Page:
GENERAL: I reached here the evening of the 12th on my return from East Tennessee. I felt a particular anxiety to have Longstreet driven from East Tennessee, and went there with the intention of taking such steps as would secure this end. I found, however, a large part of Foster’s command suffering for want of clothing, especially shoes, so that in any advance not to exceed two-thirds of his men could be taken. The difficulties of supplying these are such that to send re-enforcements at present would be to put the whole on insufficient rations for their support. Under these circumstances I only made such changes of position of troops as would place Foster nearer the enemy when he did get in a condition to move, and would open to us new foraging grounds and diminish those held by the enemy. Having done this, and seen the move across the Holston at Strawberry Plains commenced, I started on my return, via Cumberland Gap, Barboursville, London, and Richmond, to Lexington, Ky. The weather was intensely cold, the thermometer standing a portion of the time below zero; but being desirous of seeing what a portion of our supplies might be depended upon over that route, and it causing no loss of time, I determined to make the trip. From the personal inspection made, I am satisfied that no portion of our supplies can be hauled by teams from Camp Nelson. While forage could be got from the country to supply teams at the different stations on the road, some supplies could be got through in this way; but the time is nearly at an end when this can be done. On the first rise of the Cumberland 1,200,000 rations will be sent to the mouth of the Big South Fork. There I hope teams will be able to take [them]. The distance to haul is materially shortened, the road is said to be better than that by Cumberland Gap, and it is a new route and will furnish forage for a time.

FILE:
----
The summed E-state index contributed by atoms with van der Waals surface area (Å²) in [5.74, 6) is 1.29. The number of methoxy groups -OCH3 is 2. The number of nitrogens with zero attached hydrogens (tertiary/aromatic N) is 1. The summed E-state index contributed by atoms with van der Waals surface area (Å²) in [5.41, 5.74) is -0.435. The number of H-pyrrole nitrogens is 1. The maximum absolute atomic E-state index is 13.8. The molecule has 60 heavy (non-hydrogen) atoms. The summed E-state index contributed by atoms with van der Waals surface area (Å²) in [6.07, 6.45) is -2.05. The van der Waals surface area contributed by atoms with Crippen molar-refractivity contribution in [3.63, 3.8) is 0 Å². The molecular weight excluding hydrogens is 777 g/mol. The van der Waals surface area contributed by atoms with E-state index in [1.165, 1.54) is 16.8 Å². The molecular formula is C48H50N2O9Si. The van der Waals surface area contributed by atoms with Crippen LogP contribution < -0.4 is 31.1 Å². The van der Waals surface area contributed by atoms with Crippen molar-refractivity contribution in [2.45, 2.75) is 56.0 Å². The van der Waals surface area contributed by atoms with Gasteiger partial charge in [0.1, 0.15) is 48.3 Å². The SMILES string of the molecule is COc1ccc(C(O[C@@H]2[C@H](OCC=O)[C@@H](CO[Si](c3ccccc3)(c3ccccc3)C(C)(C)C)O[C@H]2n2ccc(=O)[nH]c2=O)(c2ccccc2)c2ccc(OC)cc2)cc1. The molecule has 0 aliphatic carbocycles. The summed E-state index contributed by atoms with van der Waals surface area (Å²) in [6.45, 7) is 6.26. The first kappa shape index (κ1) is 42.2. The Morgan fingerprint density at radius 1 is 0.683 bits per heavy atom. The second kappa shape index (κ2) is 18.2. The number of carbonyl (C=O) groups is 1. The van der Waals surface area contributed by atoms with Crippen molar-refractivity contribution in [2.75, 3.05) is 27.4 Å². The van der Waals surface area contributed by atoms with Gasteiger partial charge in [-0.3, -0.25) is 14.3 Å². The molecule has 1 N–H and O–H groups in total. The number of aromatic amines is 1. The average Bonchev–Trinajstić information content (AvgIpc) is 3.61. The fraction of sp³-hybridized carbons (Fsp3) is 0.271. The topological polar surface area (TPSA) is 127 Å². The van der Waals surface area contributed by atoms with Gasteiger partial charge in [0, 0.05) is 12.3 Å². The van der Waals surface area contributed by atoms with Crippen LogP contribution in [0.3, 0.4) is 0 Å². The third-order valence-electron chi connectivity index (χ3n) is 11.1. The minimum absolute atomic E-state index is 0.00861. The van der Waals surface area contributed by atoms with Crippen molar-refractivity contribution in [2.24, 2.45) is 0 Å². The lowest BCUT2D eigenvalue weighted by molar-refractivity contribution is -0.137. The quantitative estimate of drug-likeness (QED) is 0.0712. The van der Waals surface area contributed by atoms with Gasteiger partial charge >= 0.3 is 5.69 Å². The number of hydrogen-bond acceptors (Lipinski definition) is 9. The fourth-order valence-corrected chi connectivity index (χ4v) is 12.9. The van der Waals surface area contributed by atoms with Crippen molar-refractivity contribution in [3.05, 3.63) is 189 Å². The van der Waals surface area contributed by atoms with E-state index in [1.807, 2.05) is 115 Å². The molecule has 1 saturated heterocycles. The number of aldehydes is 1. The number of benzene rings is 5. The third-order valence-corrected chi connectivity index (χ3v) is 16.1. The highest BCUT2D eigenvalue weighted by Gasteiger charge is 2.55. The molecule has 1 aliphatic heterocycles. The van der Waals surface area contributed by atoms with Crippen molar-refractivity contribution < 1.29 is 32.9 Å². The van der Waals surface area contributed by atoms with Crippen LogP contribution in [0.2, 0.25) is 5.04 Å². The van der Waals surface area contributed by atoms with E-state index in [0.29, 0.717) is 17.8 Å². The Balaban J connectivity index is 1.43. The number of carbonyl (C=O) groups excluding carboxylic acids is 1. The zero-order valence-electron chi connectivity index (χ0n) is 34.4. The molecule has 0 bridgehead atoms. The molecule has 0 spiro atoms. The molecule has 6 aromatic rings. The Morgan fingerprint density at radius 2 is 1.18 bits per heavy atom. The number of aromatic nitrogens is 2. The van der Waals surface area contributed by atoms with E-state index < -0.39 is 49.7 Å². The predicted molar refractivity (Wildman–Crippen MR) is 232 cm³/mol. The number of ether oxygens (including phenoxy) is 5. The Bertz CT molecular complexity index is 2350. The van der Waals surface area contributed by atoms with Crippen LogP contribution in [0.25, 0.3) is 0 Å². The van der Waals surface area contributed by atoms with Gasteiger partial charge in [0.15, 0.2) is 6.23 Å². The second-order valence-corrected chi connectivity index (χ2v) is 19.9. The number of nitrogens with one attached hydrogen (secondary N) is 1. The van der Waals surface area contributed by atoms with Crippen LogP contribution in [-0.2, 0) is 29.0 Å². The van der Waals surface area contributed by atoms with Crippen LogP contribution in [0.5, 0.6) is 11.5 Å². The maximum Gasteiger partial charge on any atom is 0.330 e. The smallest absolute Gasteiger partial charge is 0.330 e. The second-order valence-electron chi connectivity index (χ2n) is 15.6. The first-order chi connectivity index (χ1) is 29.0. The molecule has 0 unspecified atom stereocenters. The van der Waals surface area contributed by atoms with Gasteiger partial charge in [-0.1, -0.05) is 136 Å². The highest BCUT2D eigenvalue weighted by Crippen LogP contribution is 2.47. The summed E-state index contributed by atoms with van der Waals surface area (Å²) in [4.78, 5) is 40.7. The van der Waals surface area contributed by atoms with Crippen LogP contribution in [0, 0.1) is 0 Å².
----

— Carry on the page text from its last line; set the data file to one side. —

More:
In the mean time troops in East Tennessee must depend for subsistence on what they can get from the country and the little we can send them from Chattanooga. The railroad is now complete into Chattanooga, and in a short time (say three weeks) the road by Decatur and Huntsville will be complete. Steamers then can be spared to supply the present force in East Tennessee well, and to accumulate a store to support a large army for a short time if it should become necessary to send one there in the spring. This contingency, however, I will do everything in my power to avert. Two steamers ply now tolerably regular between Chattanooga and Loudon. From the latter place to Mossy Creek we have railroad. Some clothing has already reached Knoxville since my departure. A good supply will be got there with all dispatch. Then, if necessary, and subsistence can by possibility be obtained, I will send force enough to secure Longstreet’s expulsion.

Sherman has gone down the Mississippi to collect at Vicksburg all the force that can be spared for a separate movement from the Mississippi. He will probably have ready by the 24th of this month a force of 20,000 men that could be used east of the river; but to go west so large a force could not be spared.